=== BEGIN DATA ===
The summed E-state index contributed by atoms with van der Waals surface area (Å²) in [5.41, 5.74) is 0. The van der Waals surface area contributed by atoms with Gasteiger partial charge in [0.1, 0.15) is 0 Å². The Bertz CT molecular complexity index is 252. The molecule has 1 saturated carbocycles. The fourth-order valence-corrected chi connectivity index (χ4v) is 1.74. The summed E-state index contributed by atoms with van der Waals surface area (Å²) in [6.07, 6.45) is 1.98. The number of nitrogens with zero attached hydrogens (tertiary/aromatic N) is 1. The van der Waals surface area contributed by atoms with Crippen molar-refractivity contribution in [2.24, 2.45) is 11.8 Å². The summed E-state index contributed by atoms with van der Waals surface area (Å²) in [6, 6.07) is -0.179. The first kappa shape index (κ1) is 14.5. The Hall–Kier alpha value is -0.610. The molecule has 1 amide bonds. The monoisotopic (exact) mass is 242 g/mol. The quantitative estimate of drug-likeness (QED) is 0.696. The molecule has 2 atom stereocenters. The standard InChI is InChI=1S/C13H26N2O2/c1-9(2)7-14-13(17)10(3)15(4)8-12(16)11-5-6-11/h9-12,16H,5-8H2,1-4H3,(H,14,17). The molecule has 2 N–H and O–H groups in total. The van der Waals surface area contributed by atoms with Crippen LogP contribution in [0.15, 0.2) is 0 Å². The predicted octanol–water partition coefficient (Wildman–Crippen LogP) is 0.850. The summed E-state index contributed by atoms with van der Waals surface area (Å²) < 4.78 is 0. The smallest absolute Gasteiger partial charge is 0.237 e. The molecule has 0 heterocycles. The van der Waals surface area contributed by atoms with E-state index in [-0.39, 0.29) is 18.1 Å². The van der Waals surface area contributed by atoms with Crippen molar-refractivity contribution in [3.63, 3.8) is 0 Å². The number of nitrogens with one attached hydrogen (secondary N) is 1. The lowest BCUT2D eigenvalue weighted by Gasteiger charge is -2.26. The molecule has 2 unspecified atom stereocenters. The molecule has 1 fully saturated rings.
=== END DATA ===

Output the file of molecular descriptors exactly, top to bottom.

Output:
The summed E-state index contributed by atoms with van der Waals surface area (Å²) in [5.41, 5.74) is 0. The van der Waals surface area contributed by atoms with Gasteiger partial charge in [0.1, 0.15) is 0 Å². The Bertz CT molecular complexity index is 252. The molecule has 1 saturated carbocycles. The fourth-order valence-corrected chi connectivity index (χ4v) is 1.74. The summed E-state index contributed by atoms with van der Waals surface area (Å²) in [6.07, 6.45) is 1.98. The number of nitrogens with zero attached hydrogens (tertiary/aromatic N) is 1. The van der Waals surface area contributed by atoms with Crippen molar-refractivity contribution in [2.24, 2.45) is 11.8 Å². The summed E-state index contributed by atoms with van der Waals surface area (Å²) in [6, 6.07) is -0.179. The first kappa shape index (κ1) is 14.5. The Hall–Kier alpha value is -0.610. The molecule has 1 amide bonds. The monoisotopic (exact) mass is 242 g/mol. The quantitative estimate of drug-likeness (QED) is 0.696. The molecule has 2 atom stereocenters. The standard InChI is InChI=1S/C13H26N2O2/c1-9(2)7-14-13(17)10(3)15(4)8-12(16)11-5-6-11/h9-12,16H,5-8H2,1-4H3,(H,14,17). The molecule has 2 N–H and O–H groups in total. The van der Waals surface area contributed by atoms with Crippen LogP contribution in [0.15, 0.2) is 0 Å². The predicted octanol–water partition coefficient (Wildman–Crippen LogP) is 0.850. The summed E-state index contributed by atoms with van der Waals surface area (Å²) < 4.78 is 0. The smallest absolute Gasteiger partial charge is 0.237 e. The molecule has 0 heterocycles. The van der Waals surface area contributed by atoms with E-state index in [-0.39, 0.29) is 18.1 Å². The van der Waals surface area contributed by atoms with Crippen molar-refractivity contribution in [3.63, 3.8) is 0 Å². The number of nitrogens with one attached hydrogen (secondary N) is 1. The lowest BCUT2D eigenvalue weighted by Gasteiger charge is -2.26. The molecule has 2 unspecified atom stereocenters. The molecule has 1 fully saturated rings.